Editorial

We should keep the influence of political parties out of the Floyd County Elections Board.

Allowing political parties to influence the elections rules destroys the very process. Look at Congress, they’re gridlocked along partisan lines and we’re all the worse off for it.

While the appointed members of the board will invariably have opinions of their own, they shouldn’t be beholden to any political party. Decisions made by that board should always be made without consideration to political affiliation.

No decision by a board concerning elections should have a hint of partisanship, that’s like letting teams referee a football game — regardless of the fairness of the call there’s always going to be doubt.

Legislation that is likely to be filed during a General Assembly special session in November will change the process of appointing elections board members to that enacted by some of our surrounding counties.

Those counties have two Republican Party and two Democratic Party nominated members alongside one member designated by the Grand Jury. That sounds like a Congressional or Supreme Court-style mess with those appointed by parties voting along party lines.

We need less partisanship overall and certainly less when it comes to elections.

We applaud the Floyd County Commission’s decision to expand the three-member board to a five-member board. We also support the idea of a regionally-based peer review or a state performance review.

Sometimes it takes an outside view of a process to improve it. However, we understand the hesitancy by the County Commission to bring the state in — whatever the Secretary of State’s office bills, the county has to pay.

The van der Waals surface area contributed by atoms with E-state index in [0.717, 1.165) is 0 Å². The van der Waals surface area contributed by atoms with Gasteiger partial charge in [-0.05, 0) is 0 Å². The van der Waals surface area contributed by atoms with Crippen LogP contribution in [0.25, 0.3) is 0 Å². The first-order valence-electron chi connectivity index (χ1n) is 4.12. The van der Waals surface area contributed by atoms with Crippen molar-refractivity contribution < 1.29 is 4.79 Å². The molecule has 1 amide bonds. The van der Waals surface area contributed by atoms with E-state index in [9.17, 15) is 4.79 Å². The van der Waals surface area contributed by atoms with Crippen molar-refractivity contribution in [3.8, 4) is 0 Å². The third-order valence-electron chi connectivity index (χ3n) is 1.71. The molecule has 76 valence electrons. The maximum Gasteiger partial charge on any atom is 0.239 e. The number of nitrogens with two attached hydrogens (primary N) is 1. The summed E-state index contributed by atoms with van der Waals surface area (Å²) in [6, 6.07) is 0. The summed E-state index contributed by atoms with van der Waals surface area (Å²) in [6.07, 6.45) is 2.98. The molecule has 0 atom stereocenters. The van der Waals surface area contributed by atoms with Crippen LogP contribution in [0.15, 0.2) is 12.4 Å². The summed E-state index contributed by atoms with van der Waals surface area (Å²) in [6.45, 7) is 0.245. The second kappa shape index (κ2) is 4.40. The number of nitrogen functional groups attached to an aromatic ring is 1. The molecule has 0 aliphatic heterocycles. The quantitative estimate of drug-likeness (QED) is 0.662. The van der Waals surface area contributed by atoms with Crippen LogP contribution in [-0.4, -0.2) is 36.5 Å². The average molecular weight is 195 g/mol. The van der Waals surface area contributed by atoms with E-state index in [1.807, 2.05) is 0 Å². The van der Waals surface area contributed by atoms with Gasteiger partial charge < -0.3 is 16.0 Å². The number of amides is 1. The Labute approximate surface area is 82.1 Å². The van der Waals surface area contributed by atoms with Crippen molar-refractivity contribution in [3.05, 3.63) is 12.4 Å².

As to some of the mistakes made by the elections board, they’re just errors.

The tome that is SB 202 is extensive and complicated ... and it’s brand new. All the volunteers who serve on that board are learning the ins and outs of the new Georgia voting law.

Whenever an entirely new legislation becomes law, there is always a period of learning and adjustment.

We’re in that learning period. The primary difference is a laser focus on the election process with all of the municipal elections contested. That’s a plus for civic engagement! A more informed electorate that participates in the process is good for our city, county and country.

We hope that those who have taken notice of the process continue to learn more and remain engaged.

Speaking of engagements, it doesn’t look like the political battleground that is Georgia will fade any time soon. If political parties have their way, that anger stoked to get people riled up for the 2022 elections will continue.

But, regardless of the opinions espoused by our Congressional representative this week, we don’t need a “national divorce.”

Marriage takes understanding, empathy and A LOT of hard work. It’s a partnership and isn’t one-sided. Sometimes you don’t like each other, but you know that deep down there’s a lot of love and commonality and separation is going to hurt everyone involved.

We need representatives who have the emotional intelligence to work together for their constituents.

Want a recent example? Talk to former 14th District Rep. Tom Graves. He walked into Congress as a firebrand and after several years in office figured out that division is the worst thing for our United States of America.

Thank you for reading and get vaccinated. Let’s end this pandemic together.

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